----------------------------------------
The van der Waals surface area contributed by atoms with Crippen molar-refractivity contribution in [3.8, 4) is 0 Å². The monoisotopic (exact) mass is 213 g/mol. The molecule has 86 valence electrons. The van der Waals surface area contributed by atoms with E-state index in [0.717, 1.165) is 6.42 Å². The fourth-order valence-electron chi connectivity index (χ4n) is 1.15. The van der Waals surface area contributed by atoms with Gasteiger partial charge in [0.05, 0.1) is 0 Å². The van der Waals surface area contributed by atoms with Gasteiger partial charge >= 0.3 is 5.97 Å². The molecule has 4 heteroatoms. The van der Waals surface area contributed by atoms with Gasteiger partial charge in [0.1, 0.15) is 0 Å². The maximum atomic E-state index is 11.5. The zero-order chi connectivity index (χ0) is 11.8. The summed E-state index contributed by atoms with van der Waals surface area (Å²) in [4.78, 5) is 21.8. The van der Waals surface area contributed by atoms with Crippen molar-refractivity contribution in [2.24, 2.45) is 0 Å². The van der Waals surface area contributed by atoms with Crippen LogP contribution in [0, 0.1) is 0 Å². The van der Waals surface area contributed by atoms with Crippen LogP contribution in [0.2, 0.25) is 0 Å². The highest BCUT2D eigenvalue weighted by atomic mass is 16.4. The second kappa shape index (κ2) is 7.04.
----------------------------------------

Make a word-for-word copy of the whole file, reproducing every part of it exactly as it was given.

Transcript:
The van der Waals surface area contributed by atoms with Crippen molar-refractivity contribution in [3.8, 4) is 0 Å². The monoisotopic (exact) mass is 213 g/mol. The molecule has 86 valence electrons. The van der Waals surface area contributed by atoms with E-state index in [0.717, 1.165) is 6.42 Å². The fourth-order valence-electron chi connectivity index (χ4n) is 1.15. The van der Waals surface area contributed by atoms with Gasteiger partial charge in [0.05, 0.1) is 0 Å². The van der Waals surface area contributed by atoms with Gasteiger partial charge >= 0.3 is 5.97 Å². The molecule has 4 heteroatoms. The van der Waals surface area contributed by atoms with Gasteiger partial charge in [0.1, 0.15) is 0 Å². The maximum atomic E-state index is 11.5. The zero-order chi connectivity index (χ0) is 11.8. The summed E-state index contributed by atoms with van der Waals surface area (Å²) in [4.78, 5) is 21.8. The van der Waals surface area contributed by atoms with Crippen molar-refractivity contribution in [2.24, 2.45) is 0 Å². The van der Waals surface area contributed by atoms with Crippen LogP contribution in [0, 0.1) is 0 Å². The van der Waals surface area contributed by atoms with Crippen LogP contribution in [0.2, 0.25) is 0 Å². The highest BCUT2D eigenvalue weighted by atomic mass is 16.4. The second kappa shape index (κ2) is 7.04.